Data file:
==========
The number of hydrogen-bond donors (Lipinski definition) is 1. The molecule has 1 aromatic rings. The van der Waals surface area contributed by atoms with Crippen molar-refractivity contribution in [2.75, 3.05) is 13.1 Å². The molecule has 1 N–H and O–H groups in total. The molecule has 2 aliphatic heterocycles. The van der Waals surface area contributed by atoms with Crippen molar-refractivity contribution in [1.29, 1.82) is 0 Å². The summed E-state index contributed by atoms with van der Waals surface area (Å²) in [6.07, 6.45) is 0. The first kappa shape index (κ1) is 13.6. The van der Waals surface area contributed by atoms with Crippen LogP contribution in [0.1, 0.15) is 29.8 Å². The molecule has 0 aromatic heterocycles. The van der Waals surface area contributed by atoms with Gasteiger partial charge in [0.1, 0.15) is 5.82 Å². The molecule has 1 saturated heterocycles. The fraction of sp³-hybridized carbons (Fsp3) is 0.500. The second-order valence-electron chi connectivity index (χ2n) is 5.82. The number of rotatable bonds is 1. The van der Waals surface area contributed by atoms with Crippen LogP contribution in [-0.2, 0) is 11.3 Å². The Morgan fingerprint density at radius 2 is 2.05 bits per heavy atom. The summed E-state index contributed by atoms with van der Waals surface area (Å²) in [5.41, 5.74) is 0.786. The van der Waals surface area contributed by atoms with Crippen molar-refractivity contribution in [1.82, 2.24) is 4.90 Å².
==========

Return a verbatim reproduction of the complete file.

The number of hydrogen-bond donors (Lipinski definition) is 1. The molecule has 1 aromatic rings. The van der Waals surface area contributed by atoms with Crippen molar-refractivity contribution in [2.75, 3.05) is 13.1 Å². The molecule has 1 N–H and O–H groups in total. The molecule has 2 aliphatic heterocycles. The van der Waals surface area contributed by atoms with Crippen molar-refractivity contribution in [1.29, 1.82) is 0 Å². The summed E-state index contributed by atoms with van der Waals surface area (Å²) in [6.07, 6.45) is 0. The first kappa shape index (κ1) is 13.6. The van der Waals surface area contributed by atoms with Crippen LogP contribution in [0.1, 0.15) is 29.8 Å². The molecule has 0 aromatic heterocycles. The van der Waals surface area contributed by atoms with Gasteiger partial charge in [0.1, 0.15) is 5.82 Å². The molecule has 1 saturated heterocycles. The fraction of sp³-hybridized carbons (Fsp3) is 0.500. The second-order valence-electron chi connectivity index (χ2n) is 5.82. The number of rotatable bonds is 1. The van der Waals surface area contributed by atoms with Crippen LogP contribution in [-0.2, 0) is 11.3 Å². The Morgan fingerprint density at radius 2 is 2.05 bits per heavy atom. The summed E-state index contributed by atoms with van der Waals surface area (Å²) in [5.41, 5.74) is 0.786. The van der Waals surface area contributed by atoms with Crippen molar-refractivity contribution in [1.82, 2.24) is 4.90 Å².